Jan 4, 2018

Axios Vitals

By Caitlin Owens
Caitlin Owens

Good morning … Things you learn while googling "health care" on a slow news day: There's a PC game where you try to fight off a hospital full of monsters, earning fake money to pay your character's medical bills. "Doctors are turned into monsters and hospital halls, nominally spaces of caregiving, twist into neon palettes and hellish labyrinths," this review says.

Sounds like a blast!

​New insurance rules on the horizon

Congress is deadlocked and it's an election year, which means the real action on health care will mostly likely come from the executive branch — beginning with new regulations that would further upend the individual insurance market and potentially pull more healthy people out of the Affordable Care Act's exchanges.

What we're hearing: Word on the street is that those regulations could come out today (though these things are always fluid). They'll take the first steps toward implementing President Trump's executive order on health care, which will include:

  • Allowing people to keep short-term, relatively skimpy health care policies for up to a year (the current limit is three months). These plans aren't subject to the ACA's requirements to cover pre-existing conditions, which means they can offer lower premiums to healthy people. This is the part that likely poses the greatest threat to the ACA.
  • Making it easier for individuals to band together and purchase "association health plans" — by forming, say, an association of Washington, D.C., Uber drivers, who aren't insured through their work but who could get a better deal by teaming up than they could on their own.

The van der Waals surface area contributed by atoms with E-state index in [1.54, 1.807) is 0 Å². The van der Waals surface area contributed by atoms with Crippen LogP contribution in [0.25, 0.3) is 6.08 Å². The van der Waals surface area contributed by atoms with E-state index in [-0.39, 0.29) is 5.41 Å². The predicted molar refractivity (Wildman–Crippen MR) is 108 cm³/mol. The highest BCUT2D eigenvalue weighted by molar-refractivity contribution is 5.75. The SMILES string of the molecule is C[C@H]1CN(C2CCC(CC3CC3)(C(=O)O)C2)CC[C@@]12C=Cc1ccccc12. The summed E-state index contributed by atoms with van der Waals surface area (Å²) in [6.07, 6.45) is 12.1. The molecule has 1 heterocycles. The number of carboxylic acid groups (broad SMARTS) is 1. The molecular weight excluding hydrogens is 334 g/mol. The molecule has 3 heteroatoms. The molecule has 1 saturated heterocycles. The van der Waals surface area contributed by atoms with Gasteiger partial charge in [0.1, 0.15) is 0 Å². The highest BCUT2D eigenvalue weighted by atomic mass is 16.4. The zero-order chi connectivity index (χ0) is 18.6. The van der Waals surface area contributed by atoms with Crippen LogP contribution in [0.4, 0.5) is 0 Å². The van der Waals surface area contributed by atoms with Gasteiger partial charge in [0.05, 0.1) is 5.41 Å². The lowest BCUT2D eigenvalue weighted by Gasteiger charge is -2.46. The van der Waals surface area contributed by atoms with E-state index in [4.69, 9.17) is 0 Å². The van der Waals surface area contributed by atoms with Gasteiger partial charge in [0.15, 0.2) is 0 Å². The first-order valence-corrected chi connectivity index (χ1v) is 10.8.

The bottom line: There's no real universe in which anyone expects these rules to benefit the ACA's exchanges. The question is how badly they'll hurt.

​No, health care isn't going to drive the elections

You may have seen the recent AP-NORC poll that found health care at the top of Americans' concerns for 2018. But the Kaiser Family Foundation's Drew Altman has a good reality check this morning: It doesn't mean that's what will determine how people vote in the midterms.

Sure, it's at the top of people's minds, because they've been hearing so much about it, Altman writes. But the elections will probably be decided more by how voters feel about specific candidates and about Trump and his administration. Also worth noting: Republicans felt less strongly about health care than Democrats and independents.

Yes, but: Because Democrats do feel strongly about it, don't be surprised if they try to make it an issue — especially after the ACA repeal attempts. If nothing else, Altman writes, it could be a "jump starter for the base."

​Goldman Sachs is betting the house on health insurers

The stock prices of several health care companies fluctuated heavily on Wednesday after Goldman Sachs released a report detailing who the banking giant sees as the industry's likely winners and losers in 2018. Axios' Bob Herman obtained a copy of the report, and here are the highlights: